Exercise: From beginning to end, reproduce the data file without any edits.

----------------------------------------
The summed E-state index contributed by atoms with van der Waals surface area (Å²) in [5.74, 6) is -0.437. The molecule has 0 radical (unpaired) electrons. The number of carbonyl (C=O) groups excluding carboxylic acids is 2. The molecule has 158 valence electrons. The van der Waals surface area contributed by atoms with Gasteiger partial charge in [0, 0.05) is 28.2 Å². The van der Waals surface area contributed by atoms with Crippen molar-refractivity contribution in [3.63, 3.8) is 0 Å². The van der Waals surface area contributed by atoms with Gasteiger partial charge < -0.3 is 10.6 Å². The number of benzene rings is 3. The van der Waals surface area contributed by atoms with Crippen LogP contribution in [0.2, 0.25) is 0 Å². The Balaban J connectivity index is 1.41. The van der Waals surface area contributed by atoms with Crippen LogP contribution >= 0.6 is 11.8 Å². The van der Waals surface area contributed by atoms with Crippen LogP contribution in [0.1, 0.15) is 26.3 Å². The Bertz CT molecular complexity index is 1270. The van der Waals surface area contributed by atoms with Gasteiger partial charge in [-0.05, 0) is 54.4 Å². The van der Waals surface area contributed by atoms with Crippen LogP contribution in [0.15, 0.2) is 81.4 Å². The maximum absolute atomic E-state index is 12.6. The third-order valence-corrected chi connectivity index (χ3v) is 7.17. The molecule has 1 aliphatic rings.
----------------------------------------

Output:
The summed E-state index contributed by atoms with van der Waals surface area (Å²) in [5.74, 6) is -0.437. The molecule has 0 radical (unpaired) electrons. The number of carbonyl (C=O) groups excluding carboxylic acids is 2. The molecule has 158 valence electrons. The van der Waals surface area contributed by atoms with Gasteiger partial charge in [0, 0.05) is 28.2 Å². The van der Waals surface area contributed by atoms with Crippen molar-refractivity contribution in [3.63, 3.8) is 0 Å². The van der Waals surface area contributed by atoms with Gasteiger partial charge < -0.3 is 10.6 Å². The number of benzene rings is 3. The van der Waals surface area contributed by atoms with Crippen LogP contribution in [0.2, 0.25) is 0 Å². The Balaban J connectivity index is 1.41. The van der Waals surface area contributed by atoms with Crippen LogP contribution >= 0.6 is 11.8 Å². The van der Waals surface area contributed by atoms with Crippen LogP contribution in [0.1, 0.15) is 26.3 Å². The Bertz CT molecular complexity index is 1270. The van der Waals surface area contributed by atoms with Gasteiger partial charge in [-0.05, 0) is 54.4 Å². The van der Waals surface area contributed by atoms with Crippen LogP contribution in [0.15, 0.2) is 81.4 Å². The maximum absolute atomic E-state index is 12.6. The third-order valence-corrected chi connectivity index (χ3v) is 7.17. The molecule has 1 aliphatic rings.